About this font family
Michaelangelo. da Vinci. Bellini. Rafael. Masters of Italian art whose names have dwarfed those of many other great Italian artists. Yet relics from these other artists remain, though often unnoticed because of their practical nature. These unknowns are the Italian Masters of vernacular sign painting, and insigne now gives a nod to their work with its new sans serif, Gineso. More…
Based on its inspiration, Gineso was created for posters, headlines and logotypes. (It does well in apps, too, though the sign painters probably weren’t thinking about that at the time.) Aesthetically remedied, yet still with an uncut charm, Gineso’s condensed qualities make it especially nice for signs and titling where horizontal space is at a premium. The tight, narrow forms of its geometric design leave you with a robust flavor that will remind you of mamma’s spaghetti. But don’t worry; the font’s ample counters ensure your audience won’t be reading through a bowl of pasta.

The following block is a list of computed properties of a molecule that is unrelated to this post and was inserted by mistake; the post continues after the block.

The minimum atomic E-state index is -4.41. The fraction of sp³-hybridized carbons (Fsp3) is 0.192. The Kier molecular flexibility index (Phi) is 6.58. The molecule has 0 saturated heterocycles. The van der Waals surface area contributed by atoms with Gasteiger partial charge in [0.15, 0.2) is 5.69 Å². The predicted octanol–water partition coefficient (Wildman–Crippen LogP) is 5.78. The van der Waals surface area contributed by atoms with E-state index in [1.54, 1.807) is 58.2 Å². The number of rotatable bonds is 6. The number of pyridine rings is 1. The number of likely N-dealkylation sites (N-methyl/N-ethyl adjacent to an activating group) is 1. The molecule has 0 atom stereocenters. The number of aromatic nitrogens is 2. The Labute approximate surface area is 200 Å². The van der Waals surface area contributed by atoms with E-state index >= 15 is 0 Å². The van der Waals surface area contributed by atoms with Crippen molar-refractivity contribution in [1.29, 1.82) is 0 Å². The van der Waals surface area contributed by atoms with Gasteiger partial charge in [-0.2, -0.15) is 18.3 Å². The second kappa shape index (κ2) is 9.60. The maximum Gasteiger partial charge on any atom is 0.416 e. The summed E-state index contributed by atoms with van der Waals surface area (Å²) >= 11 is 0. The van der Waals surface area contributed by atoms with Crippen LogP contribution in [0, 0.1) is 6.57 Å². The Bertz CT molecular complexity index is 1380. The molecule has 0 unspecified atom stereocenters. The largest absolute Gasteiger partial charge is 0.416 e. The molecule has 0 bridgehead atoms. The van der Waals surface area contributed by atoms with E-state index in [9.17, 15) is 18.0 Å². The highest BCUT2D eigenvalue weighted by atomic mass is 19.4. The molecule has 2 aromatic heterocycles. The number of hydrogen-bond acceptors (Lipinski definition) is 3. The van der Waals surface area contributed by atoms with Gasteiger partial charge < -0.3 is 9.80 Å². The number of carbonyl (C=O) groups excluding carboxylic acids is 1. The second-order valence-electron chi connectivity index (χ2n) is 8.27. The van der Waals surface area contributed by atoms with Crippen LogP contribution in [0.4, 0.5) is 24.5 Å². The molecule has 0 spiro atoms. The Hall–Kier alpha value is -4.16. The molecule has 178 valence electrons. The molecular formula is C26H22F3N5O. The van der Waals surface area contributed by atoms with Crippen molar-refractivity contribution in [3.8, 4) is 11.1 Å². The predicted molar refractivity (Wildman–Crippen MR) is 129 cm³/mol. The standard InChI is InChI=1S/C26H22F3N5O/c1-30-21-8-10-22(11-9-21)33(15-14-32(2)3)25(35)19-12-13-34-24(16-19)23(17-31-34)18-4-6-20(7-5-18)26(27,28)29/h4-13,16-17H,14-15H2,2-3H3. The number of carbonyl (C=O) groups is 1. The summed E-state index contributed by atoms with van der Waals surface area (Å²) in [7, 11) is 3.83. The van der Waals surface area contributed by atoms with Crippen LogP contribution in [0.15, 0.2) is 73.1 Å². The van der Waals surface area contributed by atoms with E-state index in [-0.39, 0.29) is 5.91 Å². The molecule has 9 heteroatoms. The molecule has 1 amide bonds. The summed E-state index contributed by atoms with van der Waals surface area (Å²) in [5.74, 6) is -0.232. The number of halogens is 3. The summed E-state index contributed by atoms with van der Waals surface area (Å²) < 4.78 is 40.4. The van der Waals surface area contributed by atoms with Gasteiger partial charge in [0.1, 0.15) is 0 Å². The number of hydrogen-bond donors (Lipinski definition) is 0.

These condensed forms look great on their own or when their seven different weights and matching italics are utilized together. With the included OpenType features, fractions and superior/inferior positions are also available to broaden your palette. Even more, this font is ready for complex, professional typography with OpenType features like alternate letters and a large character set including Central and Eastern European Languages.
So when you find yourself (or your project) in a tight space, stir in Gineso to get the right taste for your copy. It may just make all the difference.